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Shida Winner of Inaugural David Toms Award

NORMAN, Okla. – Billy Shida of Georgia College has been named recipient of the inaugural David Toms Award. The Toms Award is presented to a men’s collegiate golfer who has overcome adversity to achieve collegiate excellence. Finalists for the award included Zack Byrd of Coastal Carolina, R.J. Schwalbach of Benedictine University (Ill.) and Colorado’s Derek Tolan.

“Congratulations to Billy for winning the award,” said Toms. “He has shown a great deal of perseverance to overcome illness and other personal issues to not only excel on the golf course, but the classroom as well. He is a great role model for a lot of his peers in collegiate golf. I know great things are ahead of Billy in his future and I wish him the best.”

In addition to the adjustments that every college freshmen must overcome - especially when competing in intercollegiate athletics, Shida faced family difficulties his first season at Georgia College. Shida worked hard at improving both his mental well-being and golf game that spring and began to see a psychologist. He eventually made his way back into the lineup and competed in both regionals and the NCAA Championships.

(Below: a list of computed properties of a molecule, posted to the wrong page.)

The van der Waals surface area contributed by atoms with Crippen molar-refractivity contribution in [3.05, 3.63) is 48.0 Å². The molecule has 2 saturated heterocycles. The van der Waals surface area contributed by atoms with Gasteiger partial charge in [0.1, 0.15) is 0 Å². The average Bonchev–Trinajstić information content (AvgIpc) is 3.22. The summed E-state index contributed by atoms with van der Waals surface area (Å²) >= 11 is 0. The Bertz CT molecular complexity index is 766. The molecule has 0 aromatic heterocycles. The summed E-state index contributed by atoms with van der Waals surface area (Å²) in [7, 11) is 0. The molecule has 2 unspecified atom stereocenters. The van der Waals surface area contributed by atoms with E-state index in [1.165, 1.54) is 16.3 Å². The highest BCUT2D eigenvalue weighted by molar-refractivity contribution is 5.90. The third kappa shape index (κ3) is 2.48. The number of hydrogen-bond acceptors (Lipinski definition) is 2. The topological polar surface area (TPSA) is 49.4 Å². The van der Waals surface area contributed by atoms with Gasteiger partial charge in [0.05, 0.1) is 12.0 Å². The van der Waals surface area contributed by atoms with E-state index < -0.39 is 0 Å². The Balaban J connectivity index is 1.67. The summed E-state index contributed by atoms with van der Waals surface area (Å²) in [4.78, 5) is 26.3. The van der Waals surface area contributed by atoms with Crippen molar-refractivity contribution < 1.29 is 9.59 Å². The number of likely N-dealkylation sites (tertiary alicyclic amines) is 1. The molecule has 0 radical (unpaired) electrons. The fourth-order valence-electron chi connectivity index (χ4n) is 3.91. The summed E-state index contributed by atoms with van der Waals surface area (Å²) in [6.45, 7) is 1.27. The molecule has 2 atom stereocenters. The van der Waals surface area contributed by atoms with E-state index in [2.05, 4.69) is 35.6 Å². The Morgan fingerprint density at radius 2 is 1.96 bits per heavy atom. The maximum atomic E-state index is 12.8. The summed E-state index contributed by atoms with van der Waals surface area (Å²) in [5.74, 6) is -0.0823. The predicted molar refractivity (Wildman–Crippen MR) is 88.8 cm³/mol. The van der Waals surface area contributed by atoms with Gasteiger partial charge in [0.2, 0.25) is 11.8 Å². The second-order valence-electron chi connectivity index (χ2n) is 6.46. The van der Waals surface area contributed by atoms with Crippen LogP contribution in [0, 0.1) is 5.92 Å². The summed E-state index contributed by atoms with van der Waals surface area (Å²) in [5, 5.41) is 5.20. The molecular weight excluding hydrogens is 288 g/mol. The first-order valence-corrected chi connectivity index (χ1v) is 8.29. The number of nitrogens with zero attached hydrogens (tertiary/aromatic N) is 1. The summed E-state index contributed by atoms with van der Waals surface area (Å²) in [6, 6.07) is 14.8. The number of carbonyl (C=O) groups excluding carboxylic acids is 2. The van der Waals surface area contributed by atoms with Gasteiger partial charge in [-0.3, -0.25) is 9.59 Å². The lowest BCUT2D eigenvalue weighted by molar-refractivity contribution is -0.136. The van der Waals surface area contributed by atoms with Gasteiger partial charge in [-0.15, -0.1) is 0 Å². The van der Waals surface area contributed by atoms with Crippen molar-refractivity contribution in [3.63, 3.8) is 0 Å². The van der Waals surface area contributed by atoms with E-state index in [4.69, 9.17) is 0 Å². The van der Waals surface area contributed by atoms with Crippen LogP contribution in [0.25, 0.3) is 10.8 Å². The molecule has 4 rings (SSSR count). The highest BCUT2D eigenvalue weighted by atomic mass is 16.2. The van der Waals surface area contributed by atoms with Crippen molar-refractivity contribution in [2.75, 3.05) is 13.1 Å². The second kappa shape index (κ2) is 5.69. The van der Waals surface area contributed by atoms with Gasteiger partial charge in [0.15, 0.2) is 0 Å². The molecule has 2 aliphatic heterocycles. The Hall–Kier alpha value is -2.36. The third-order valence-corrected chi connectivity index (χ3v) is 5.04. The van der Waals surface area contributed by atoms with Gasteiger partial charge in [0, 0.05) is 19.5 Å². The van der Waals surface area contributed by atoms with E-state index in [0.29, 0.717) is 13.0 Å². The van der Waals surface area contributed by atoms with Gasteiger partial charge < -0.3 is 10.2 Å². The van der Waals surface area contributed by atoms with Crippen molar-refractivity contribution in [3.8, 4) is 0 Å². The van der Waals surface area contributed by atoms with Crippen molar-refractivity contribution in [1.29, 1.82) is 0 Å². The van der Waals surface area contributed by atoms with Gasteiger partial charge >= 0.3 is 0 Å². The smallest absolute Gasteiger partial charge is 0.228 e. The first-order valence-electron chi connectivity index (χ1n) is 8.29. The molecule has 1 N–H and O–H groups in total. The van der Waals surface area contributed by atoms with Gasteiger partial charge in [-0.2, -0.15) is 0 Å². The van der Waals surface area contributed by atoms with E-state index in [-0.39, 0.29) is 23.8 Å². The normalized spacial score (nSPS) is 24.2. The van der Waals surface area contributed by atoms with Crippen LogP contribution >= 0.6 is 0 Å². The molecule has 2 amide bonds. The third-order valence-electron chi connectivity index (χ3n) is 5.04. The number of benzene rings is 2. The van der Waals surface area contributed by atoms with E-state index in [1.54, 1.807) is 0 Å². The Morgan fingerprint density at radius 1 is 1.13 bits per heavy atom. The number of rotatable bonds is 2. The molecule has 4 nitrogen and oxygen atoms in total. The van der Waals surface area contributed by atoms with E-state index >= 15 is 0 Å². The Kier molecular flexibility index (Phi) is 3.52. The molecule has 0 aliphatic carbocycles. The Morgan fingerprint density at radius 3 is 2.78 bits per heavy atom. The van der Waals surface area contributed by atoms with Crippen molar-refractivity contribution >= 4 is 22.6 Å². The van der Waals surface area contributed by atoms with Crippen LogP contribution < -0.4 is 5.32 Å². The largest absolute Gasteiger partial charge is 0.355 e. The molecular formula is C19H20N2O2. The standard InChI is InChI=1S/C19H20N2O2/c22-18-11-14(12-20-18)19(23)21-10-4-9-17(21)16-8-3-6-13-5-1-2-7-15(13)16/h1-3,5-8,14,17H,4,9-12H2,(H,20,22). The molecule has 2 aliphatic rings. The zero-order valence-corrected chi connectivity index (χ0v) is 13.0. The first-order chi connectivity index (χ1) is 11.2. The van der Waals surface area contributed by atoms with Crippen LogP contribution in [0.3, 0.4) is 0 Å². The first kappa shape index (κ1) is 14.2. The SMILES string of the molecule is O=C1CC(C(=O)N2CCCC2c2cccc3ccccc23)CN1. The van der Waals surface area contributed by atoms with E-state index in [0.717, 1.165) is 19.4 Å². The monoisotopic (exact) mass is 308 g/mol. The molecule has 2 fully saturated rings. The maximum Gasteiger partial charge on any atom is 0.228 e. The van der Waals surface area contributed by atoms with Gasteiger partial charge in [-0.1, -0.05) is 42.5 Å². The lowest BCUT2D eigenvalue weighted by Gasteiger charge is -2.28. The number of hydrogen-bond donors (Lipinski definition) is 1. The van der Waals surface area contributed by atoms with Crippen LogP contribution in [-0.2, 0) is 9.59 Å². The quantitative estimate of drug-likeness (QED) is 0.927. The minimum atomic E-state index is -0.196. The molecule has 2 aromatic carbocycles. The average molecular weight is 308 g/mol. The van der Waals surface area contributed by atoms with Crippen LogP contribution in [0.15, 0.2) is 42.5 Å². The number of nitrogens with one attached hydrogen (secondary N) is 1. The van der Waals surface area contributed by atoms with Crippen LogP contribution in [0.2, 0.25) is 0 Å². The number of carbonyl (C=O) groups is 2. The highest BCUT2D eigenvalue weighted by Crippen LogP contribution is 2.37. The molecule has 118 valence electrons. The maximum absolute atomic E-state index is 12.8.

In late July between his freshman and sophomore seasons, Shida began suffering from fatigue and body pain. He went through a battery of tests, but doctors were unable to pinpoint the cause. In August Shida was diagnosed with Lyme disease. He underwent three weeks of anti-bacterial treatment and was forced to stay indoors during treatment.

A few weeks later, Shida developed a swollen lymph node on his neck near his clavicle. It was in the same location he had lymph nodes removed when he was 12 years old. During surgery to remove the lymph node, two other affected lymph nodes were located and removed. All three were later found to be benign.

Leading up to the surgery, he also began to suffer from prominent back pain. Trainers at Georgia College felt it might be connected to his bout with Lyme disease and directed Shida to see a Lyme disease specialist. After running tests it was found he had chronic Lyme disease. Chronic Lyme disease occurs if Lyme disease is not treated within a year. Shida underwent an aggressive treatment during last summer and fall and his Lyme disease is now in remission.

“Receiving this award has been a nice culmination to the healing process,” said Shida. “After I got the call informing me about the award, it took awhile for it to sink in. For so long I downplayed everything. Once it sank in it really was an honor to receive the award because it helped me understand what I’ve endured and how far I’ve come with my health and as a person.”